When French cinematographers Auguste and Louis, famously known as the Lumière brothers, first came to India to showcase their films at Bombay’s Watson Hotel on July 7, 1896, it was called the “miracle of the century”. For ₹1 a ticket, a rapt audience was suddenly transported to the magical world of motion pictures, where they could watch trains move and waves soar.

A lot has changed since then. Motion pictures have become bigger and grander. Heroes have turned into superheroes. And Indian movies have gone global. But the one thing that has not changed over time is the feeling of awe while watching a movie. Keeping that magic alive in movie-mad India today is the country’s largest multiplex operator PVR, founded by Ajay Bijli around two decades ago. Bijli wants people to feel the same thrill each time they watch a movie—as if they are going to the theatre for the first time. “Watching a movie is a suspension of disbelief. The moment people buy a ticket and come into the foyer, that’s when entertainment should start. I can’t be responsible for what happens on the screen. But I can be responsible for making the environment very exciting,” says Bijli, 51, who is often seen taking notes about seating, lights or sound whenever he watches a movie in a theatre. “I try to wear a different hat when I watch a movie in PVR. My family keeps reminding me to concentrate on the movie rather than the hall.”

Bijli has always been particular about his movie-watching experience. When he was younger, he would watch show after show at the family’s famous Priya theatre in Delhi’s tony Vasant Vihar neighbourhood. The family owned a trucking business, which Bijli inherited after his father’s death in 1992. (His surname, Bijli, comes from his grandfather Bijli Pehalwan, whose electric persona and energy in the rehabilitation of refugees during the Partition got him this nickname.) But his heart was always in cinema. Priya had gone to seed and reviving the cinema was his first big venture as a young entrepreneur. The B.Com graduate’s plans worked like a charm. By 1997, he had found a partner in Australian media and entertainment company Village Roadshow and started Priya Village Roadshow, or PVR, ushering in the era of the multiplex in India. “I sensed some gap between moviegoers and movie makers… I like to have very exacting standards for myself, then why shouldn’t others have it,” he says.

Gautam Dutta, CEO, PVR Cinemas
Gautam Dutta, CEO, PVR Cinemas
Image : Sanjay Rawat

That was 1997. Two decades later, Bijli has not just built a formidable business but also a brand almost synonymous with multiplexes. He has completely transformed the movie-going experience in India, which for decades was dominated by singles creen theatres. Along the way, PVR has faced competition from companies like DT Cinemas (which PVR later bought in 2016) and Mumbai-headquartered INOX Leisure. But the Gurugram-based PVR has continued to grow: From just four screens in 1997, it has 741 screens across the country today. PVR’s growth has been impressive: Its revenue rose over 70% to ₹2,365.45 crore in FY18 from ₹1,377.98 crore in FY14 and operating profit has jumped more than 90% to ₹431.86 crore from ₹226.20 crore during this period, according to Capitaline data. “Today, if any advertiser wants to look at pan-India advertising in this space, the only player they can look upon is PVR. Because of its presence in the north, west, and south,” says Karan Taurani, vice president-research (media), Elara Capital.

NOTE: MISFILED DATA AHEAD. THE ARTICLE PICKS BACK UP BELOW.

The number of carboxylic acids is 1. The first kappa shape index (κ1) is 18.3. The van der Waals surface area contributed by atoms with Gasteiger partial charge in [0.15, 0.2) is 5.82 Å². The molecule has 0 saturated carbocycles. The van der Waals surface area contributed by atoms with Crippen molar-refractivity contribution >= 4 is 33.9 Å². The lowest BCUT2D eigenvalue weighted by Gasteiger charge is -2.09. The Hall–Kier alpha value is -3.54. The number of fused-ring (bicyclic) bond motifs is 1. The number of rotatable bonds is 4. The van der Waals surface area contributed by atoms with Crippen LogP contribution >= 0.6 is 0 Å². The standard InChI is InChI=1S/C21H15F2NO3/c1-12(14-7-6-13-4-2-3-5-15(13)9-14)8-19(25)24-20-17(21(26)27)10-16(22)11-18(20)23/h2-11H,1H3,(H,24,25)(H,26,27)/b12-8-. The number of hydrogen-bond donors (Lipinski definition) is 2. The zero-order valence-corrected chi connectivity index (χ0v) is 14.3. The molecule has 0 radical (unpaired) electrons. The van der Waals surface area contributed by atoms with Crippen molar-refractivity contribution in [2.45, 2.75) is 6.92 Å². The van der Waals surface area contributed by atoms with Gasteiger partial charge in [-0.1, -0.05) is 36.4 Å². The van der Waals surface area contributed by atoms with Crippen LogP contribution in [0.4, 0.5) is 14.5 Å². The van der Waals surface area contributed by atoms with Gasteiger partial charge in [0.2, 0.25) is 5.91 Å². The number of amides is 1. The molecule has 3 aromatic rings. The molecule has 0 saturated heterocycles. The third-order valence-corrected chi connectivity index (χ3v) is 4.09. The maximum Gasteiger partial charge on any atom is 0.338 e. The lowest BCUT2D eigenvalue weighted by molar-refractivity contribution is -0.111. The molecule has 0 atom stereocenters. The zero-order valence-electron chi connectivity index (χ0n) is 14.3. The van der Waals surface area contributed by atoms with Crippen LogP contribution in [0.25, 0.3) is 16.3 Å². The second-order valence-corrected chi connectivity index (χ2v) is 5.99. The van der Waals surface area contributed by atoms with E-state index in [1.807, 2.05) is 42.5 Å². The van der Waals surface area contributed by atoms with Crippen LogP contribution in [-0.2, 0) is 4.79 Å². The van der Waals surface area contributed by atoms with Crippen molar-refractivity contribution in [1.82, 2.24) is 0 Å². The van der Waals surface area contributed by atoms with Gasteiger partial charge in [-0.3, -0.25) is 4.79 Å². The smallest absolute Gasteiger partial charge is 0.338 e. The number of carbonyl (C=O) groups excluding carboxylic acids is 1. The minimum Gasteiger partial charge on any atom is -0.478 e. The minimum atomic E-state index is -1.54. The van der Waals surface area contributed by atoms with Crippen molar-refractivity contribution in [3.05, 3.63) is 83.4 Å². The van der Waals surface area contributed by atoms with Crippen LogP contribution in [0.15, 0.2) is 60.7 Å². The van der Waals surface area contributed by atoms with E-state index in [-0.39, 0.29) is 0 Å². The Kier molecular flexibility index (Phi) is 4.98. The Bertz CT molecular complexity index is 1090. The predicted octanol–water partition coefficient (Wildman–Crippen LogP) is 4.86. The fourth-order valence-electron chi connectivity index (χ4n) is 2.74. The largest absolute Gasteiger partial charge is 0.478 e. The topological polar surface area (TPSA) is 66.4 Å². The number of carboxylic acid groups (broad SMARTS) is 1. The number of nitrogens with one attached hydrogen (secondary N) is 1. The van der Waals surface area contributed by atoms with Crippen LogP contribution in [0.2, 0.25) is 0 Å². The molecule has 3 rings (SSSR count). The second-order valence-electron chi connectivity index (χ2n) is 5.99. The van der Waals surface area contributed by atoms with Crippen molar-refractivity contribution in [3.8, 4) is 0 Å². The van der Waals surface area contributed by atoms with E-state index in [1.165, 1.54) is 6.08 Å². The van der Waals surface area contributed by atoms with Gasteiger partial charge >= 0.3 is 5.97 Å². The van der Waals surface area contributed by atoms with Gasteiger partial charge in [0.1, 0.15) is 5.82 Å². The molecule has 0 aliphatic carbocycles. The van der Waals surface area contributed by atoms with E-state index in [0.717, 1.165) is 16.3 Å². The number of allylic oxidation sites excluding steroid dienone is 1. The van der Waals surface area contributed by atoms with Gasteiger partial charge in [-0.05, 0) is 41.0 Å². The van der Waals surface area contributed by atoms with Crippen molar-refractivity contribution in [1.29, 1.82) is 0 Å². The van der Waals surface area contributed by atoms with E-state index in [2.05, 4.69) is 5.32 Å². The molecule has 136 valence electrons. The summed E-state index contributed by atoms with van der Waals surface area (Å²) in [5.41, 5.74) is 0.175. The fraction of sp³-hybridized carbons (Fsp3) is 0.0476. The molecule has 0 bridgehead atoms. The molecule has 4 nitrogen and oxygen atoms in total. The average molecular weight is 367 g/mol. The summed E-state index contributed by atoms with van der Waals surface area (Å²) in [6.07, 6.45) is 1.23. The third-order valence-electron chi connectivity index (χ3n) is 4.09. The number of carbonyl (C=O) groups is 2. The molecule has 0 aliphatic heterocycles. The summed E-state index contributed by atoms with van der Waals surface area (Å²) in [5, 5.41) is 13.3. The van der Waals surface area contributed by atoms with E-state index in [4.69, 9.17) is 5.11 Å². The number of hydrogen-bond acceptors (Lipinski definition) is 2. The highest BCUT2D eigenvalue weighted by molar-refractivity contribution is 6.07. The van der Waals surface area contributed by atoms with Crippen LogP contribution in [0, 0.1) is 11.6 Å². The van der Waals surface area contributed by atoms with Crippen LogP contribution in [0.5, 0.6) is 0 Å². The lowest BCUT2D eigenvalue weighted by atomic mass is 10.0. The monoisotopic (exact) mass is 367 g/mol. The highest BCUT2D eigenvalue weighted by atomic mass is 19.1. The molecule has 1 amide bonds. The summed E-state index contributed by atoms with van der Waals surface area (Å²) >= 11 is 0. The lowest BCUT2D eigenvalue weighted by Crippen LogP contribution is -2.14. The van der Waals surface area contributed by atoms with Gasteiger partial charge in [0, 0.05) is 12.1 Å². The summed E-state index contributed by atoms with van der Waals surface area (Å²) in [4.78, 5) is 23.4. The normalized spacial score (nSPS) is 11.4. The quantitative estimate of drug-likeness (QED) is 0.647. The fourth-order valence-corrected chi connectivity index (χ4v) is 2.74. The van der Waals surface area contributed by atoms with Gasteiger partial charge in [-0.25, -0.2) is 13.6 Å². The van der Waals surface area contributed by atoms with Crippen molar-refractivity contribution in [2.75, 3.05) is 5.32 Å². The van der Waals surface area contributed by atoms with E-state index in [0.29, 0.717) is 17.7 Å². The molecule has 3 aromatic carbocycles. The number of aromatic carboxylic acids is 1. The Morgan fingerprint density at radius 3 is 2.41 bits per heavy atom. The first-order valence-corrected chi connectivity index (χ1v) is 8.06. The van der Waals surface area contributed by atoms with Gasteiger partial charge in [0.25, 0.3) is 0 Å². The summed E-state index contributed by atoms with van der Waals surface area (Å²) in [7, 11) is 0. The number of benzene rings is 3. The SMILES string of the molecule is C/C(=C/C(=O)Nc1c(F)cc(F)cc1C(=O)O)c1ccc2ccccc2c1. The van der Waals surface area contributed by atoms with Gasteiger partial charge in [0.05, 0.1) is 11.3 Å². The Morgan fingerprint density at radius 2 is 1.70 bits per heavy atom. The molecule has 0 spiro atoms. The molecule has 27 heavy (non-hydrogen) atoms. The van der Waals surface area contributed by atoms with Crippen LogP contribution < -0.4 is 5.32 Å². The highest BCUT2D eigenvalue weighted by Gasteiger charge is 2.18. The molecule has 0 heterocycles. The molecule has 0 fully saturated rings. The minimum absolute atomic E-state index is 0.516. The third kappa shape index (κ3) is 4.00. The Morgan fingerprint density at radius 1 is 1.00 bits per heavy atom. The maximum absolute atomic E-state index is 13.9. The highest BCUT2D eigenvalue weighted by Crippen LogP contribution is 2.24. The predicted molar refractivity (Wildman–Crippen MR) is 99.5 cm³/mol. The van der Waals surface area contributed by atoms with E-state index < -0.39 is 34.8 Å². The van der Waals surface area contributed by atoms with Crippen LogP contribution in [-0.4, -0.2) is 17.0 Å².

You can copy PVR by getting the same carpet and the seating.You can duplicate the skin but you cannot duplicate a soul.”   
Gautam Dutta, CEO, PVR

Expanding its footprint is the result of a carefully crafted strategy of acquiring existing players in a market where opening a cinema isn’t easy because of the number of licences required. This year, it bought a majority stake in SPI Cinemas, one of the largest cinema exhibitors in the south with a presence in Tamil Nadu, Telangana, Andhra Pradesh, Karnataka, and Kerala. Earlier, PVR acquired DT Cinemas and multiplex chain operator Cinemax which was strong in the western part of the country. “Unless you do that, how do you grow? It is a natural progression of a market. As the market becomes more and more mature, the smaller players find it more beneficial to sell off,” says Kamal Gianchandani, who heads strategy and business planning at PVR. And the company is also looking at Sri Lanka, Dubai, and the newly-opened Saudi Arabian market.

With such aggressive expansion, PVR graduated to the Fortune India 500 list from the Next 500 two years ago. But the world around the company, ranked 455 this year, is constantly changing. Film exhibitors are facing competition not just from within the industry but also from video-streaming platforms like Netflix, Hotstar, and Amazon Prime. Netflix is investing in India more than anywhere else in the world and has started producing original content in the country. According to a Boston Consulting Group study, the online streaming market in India could grow about 10 times to $5 billion in size by 2023.

So how does the cinema exhibitor maintain an edge in a competitive market and keep a fickle consumer hooked on to the joy of watching films on the big screen? I meet Bijli and his team to find out. I visit PVR’s corporate headquarters in Gurugram, and inside, it is a different world compared to the incessant traffic and chaos on the roads. The walls are lined with framed posters of classic Hollywood films—there is even a larger-than-life wall art depicting Bijli’s personal DVD collection. I ask Ajay’s brother and joint managing director of PVR, Sanjeev Kumar Bijli, if the rise of Netflix worries him. Without flinching, he says he binge-watches shows on Netflix himself. “I see it as an exciting challenge to have an ecosystem in which we’re living where there are many choices and you have to fight for the rupee and fight for your time,” he says. “We have been inundated with so much of competition over the years… But we have always survived because there is an innate, social need for people to go out and entertain themselves with a new release.”